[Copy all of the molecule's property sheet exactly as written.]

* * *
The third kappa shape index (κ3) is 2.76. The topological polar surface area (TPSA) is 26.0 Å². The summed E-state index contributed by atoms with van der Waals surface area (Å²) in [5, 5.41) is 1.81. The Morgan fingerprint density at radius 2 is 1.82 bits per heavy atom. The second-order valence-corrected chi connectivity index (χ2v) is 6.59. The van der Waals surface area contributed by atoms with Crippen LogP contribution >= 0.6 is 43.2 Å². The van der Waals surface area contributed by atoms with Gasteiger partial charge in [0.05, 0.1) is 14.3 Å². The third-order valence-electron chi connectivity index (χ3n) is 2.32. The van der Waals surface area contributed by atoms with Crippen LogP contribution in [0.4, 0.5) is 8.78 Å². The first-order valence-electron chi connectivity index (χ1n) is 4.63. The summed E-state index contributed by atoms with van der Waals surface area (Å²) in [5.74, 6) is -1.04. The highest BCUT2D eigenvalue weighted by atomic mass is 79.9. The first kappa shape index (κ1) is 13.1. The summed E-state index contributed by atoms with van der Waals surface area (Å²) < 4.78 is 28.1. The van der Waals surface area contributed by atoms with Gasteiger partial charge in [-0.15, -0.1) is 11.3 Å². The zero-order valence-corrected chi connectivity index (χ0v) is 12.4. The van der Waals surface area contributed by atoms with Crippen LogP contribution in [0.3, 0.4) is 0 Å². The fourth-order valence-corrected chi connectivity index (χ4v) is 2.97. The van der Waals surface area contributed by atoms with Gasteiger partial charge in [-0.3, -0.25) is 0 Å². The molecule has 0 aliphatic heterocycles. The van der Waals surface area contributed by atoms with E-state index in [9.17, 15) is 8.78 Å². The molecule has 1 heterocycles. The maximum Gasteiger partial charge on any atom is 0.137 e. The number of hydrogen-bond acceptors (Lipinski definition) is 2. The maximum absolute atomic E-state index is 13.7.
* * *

The third kappa shape index (κ3) is 2.76. The topological polar surface area (TPSA) is 26.0 Å². The summed E-state index contributed by atoms with van der Waals surface area (Å²) in [5, 5.41) is 1.81. The Morgan fingerprint density at radius 2 is 1.82 bits per heavy atom. The second-order valence-corrected chi connectivity index (χ2v) is 6.59. The van der Waals surface area contributed by atoms with Crippen LogP contribution >= 0.6 is 43.2 Å². The van der Waals surface area contributed by atoms with Gasteiger partial charge in [0.05, 0.1) is 14.3 Å². The third-order valence-electron chi connectivity index (χ3n) is 2.32. The van der Waals surface area contributed by atoms with Crippen LogP contribution in [0.4, 0.5) is 8.78 Å². The first-order valence-electron chi connectivity index (χ1n) is 4.63. The summed E-state index contributed by atoms with van der Waals surface area (Å²) in [5.74, 6) is -1.04. The highest BCUT2D eigenvalue weighted by atomic mass is 79.9. The first kappa shape index (κ1) is 13.1. The summed E-state index contributed by atoms with van der Waals surface area (Å²) < 4.78 is 28.1. The van der Waals surface area contributed by atoms with Gasteiger partial charge in [-0.15, -0.1) is 11.3 Å². The zero-order valence-corrected chi connectivity index (χ0v) is 12.4. The van der Waals surface area contributed by atoms with Crippen LogP contribution in [0.3, 0.4) is 0 Å². The fourth-order valence-corrected chi connectivity index (χ4v) is 2.97. The van der Waals surface area contributed by atoms with Gasteiger partial charge in [-0.3, -0.25) is 0 Å². The molecule has 0 aliphatic heterocycles. The van der Waals surface area contributed by atoms with E-state index in [9.17, 15) is 8.78 Å². The molecule has 1 heterocycles. The maximum Gasteiger partial charge on any atom is 0.137 e. The number of hydrogen-bond acceptors (Lipinski definition) is 2. The maximum absolute atomic E-state index is 13.7.